They came to Jerusalem with harps and lyres and trumpets to the house of the LORD” (2 Chronicles 20:27-28). 
Another historical prompt could have been the celebration when, following the Israelite’s seventy years of exile in Babylon, the temple reconstruction was complete. We read, “And all the people shouted with a great shout when they praised the LORD, because the foundation of the house of the LORD was laid.” The words recorded for the praises, accompanied by trumpets and cymbals, are the same as the opening of this psalm: “And they sang . . . giving thanks to the LORD, ‘For he is good, for his steadfast love endures forever toward Israel’” (Ezra 3:10-11). 
As the Psalter took its more permanent form, Psalms 113-118 became known as the Hallel or Praise Psalms, and they were sung at all the great national festivals in Jerusalem. Thus, the section of Psalm 118 we pray with Jesus today was always in the hearts and on the lips of the people.
What Might This Psalm Have Meant to Jesus?
A great crowd gathers as Jesus enters Jerusalem on the first day of Passover week. Although he rides on a young donkey, the people hail him as they would a king. They wave palms as a symbol of both victory and peace (John 12:13). They throw their cloaks on the road the way we would roll out a red carpet for a celebrity (Mark 11:8). All four gospels record the people shouting out lines from Psalm 118, “Hosanna, blessed is he who comes in the name of the LORD! 
Mark clues his readers into how the people understood this acclamation, “Blessed is the coming kingdom of our father David! Hosanna in the highest!” (Mark 11:10). The people were waiting for an heir of David to take the throne. This Messiah would, according to God’s eternal promise, drive away oppressors and restore Israel to glory. This direct rule of the LORD on earth would usher in a great day of salvation. On Palm Sunday, the people hail Jesus as the Christ. Jesus does not reject their praises. He even tells the Pharisees, “I tell you, if these were silent, the very stones would cry out” (Luke 19:40). This is a significant moment. The King returns to his city and makes his way to the temple of the High King to offer a sacrifice 
of thanksgiving. 
Later in the week, Jesus quotes from Psalm 118 as he directs a convicting parable toward the chief priests and Pharisees. He asks, “Have you never read in the Scriptures: ‘The stone that the builders rejected has become the cornerstone; this was the Lord’s doing, and it is marvelous in our eyes’?” (Matthew 21:42). Jesus understands himself to be the foundation of a new Israel, indeed a new humanity. He also knows that the religious leaders cannot tolerate him. Fossilized by their rigid adherence to religious traditions and interpretations, they refuse to see that the LORD has delivered his salvation in an unexpected way. But Jesus never retreats from being who he is, the Son of God incarnate. He is the marvelous thing God is doing in their midst.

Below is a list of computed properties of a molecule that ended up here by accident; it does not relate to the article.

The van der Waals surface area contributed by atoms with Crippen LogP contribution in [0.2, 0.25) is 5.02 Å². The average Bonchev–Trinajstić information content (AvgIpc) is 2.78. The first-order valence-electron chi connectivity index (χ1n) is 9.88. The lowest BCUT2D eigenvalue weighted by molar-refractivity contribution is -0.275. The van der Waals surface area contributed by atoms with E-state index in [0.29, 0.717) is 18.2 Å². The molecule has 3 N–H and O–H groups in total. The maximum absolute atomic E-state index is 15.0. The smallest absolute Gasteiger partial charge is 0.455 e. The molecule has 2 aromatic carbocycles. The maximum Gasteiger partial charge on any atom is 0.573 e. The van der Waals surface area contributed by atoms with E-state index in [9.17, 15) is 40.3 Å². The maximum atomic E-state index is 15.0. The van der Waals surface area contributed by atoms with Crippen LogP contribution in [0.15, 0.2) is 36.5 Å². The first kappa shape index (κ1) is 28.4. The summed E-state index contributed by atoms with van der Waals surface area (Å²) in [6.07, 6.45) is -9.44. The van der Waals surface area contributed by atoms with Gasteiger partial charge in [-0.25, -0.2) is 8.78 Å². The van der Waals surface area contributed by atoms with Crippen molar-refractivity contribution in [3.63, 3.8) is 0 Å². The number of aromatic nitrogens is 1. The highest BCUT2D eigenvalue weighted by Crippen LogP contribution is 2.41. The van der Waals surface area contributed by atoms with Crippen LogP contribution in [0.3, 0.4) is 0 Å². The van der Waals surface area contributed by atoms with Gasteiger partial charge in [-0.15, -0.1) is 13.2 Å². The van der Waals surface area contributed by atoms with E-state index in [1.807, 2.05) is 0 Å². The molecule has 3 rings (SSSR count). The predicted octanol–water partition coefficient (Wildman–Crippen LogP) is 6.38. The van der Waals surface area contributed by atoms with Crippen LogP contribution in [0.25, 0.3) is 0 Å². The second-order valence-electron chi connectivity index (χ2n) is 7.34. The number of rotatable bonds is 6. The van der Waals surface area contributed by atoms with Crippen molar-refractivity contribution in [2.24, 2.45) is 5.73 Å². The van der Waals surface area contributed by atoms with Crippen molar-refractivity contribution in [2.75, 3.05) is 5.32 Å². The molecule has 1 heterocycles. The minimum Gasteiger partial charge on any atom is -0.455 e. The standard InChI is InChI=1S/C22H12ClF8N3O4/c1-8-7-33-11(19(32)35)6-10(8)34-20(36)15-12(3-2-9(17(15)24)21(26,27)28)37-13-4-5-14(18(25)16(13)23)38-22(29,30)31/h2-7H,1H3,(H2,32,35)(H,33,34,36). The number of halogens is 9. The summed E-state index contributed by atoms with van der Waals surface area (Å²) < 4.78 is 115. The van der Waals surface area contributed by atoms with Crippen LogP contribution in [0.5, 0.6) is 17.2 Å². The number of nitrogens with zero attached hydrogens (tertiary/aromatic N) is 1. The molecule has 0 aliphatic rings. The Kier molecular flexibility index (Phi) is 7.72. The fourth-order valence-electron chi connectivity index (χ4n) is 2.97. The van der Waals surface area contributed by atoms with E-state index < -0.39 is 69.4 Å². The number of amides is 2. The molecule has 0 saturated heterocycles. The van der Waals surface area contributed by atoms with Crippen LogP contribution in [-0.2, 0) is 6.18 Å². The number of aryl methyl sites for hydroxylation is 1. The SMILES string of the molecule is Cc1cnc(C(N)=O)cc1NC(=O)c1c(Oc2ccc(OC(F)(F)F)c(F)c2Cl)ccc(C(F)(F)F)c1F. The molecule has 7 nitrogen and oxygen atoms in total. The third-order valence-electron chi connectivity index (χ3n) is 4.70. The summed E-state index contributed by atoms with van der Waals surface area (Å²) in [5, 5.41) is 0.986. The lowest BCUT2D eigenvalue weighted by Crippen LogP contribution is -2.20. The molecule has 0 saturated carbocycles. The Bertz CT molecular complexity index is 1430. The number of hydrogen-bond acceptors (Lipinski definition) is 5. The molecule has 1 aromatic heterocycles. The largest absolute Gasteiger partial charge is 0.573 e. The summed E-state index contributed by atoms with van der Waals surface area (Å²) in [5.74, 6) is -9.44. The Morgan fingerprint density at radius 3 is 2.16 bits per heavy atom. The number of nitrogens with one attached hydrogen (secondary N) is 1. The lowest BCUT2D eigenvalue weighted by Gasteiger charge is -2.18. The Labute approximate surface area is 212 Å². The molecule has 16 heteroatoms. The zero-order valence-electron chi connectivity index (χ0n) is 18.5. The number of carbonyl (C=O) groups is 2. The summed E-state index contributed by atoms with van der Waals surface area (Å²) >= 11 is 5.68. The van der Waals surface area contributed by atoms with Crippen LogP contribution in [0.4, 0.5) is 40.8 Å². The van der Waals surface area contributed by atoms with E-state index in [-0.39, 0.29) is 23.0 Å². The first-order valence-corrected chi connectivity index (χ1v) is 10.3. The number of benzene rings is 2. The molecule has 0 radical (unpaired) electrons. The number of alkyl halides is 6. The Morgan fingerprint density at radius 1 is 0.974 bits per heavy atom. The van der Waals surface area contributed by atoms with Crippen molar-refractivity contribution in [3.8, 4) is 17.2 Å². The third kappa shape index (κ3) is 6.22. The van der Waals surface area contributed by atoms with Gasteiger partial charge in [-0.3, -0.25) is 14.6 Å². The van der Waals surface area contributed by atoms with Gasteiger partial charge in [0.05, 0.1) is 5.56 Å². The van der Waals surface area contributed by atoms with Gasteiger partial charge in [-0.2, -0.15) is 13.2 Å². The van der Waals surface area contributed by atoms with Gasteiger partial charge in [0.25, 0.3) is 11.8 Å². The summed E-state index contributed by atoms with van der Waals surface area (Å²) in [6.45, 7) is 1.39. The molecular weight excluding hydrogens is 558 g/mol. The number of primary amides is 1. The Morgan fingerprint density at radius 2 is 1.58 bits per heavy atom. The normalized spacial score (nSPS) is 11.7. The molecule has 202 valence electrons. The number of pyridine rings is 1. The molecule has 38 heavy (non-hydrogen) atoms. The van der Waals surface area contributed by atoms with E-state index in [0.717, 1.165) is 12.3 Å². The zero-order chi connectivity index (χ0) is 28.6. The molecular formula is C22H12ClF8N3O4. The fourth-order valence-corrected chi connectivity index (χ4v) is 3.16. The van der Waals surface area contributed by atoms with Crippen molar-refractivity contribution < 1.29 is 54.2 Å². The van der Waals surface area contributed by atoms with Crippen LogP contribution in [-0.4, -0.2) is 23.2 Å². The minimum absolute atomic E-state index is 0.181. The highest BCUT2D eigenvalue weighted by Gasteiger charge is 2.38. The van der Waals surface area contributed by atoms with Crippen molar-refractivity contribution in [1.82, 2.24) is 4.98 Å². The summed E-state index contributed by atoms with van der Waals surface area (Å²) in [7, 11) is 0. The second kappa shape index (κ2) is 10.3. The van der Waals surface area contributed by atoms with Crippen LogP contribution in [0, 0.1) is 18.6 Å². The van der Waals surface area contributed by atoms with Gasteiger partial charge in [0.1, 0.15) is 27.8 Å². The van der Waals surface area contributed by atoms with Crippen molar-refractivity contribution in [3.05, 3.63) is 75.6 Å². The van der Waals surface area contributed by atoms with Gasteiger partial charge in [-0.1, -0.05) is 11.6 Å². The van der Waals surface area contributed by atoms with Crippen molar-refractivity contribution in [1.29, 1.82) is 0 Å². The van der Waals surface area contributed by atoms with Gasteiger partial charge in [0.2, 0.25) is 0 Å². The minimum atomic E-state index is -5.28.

In just a few months, Peter will use this same verse to preach the meaning of Jesus’ death, resurrection and ascension: “This Jesus is the stone that was rejected by you, the builders, which has become the cornerstone. And there is salvation in no one else” (Acts 4:11, 12). 
Palm Sunday is the brief moment when the people acclaim their true Messiah. We know that all too soon they will turn “Hosanna!” into “Crucify!” Jesus knows that too. So he finds in Psalm 118 a piece of the sacred script for his final week. He must be hailed. And he must be rejected. It’s all part of a plan wherein the king himself becomes the sacrifice taken to the altar of the LORD so that the new humanity in Christ might arise.
Praying with Jesus
What a day you have made! 
A day of rejoicing and rejecting,
A day of offering and return,
A day of deliverance and judgment.
I want to be part of the festive parade.
Lord Jesus, I want to hail you as the king,
To build my life on your foundation.
I want to see you do marvelous things
In the world, in the people I know, in me.
I long to go with you through the gates of righteousness,
Permitted to pass only because I am with you, in you,
All the way to the presence of the Father,
To the communion and bounty of his house.
I pray for you as you ride into Jerusalem,
To be hailed, and then to be crucified.
I send my love, my cheers, my hopes
That you can stay steady
And see this through to the end.
What a day you have made!
What a day you will make when you return.


Posted in: Lent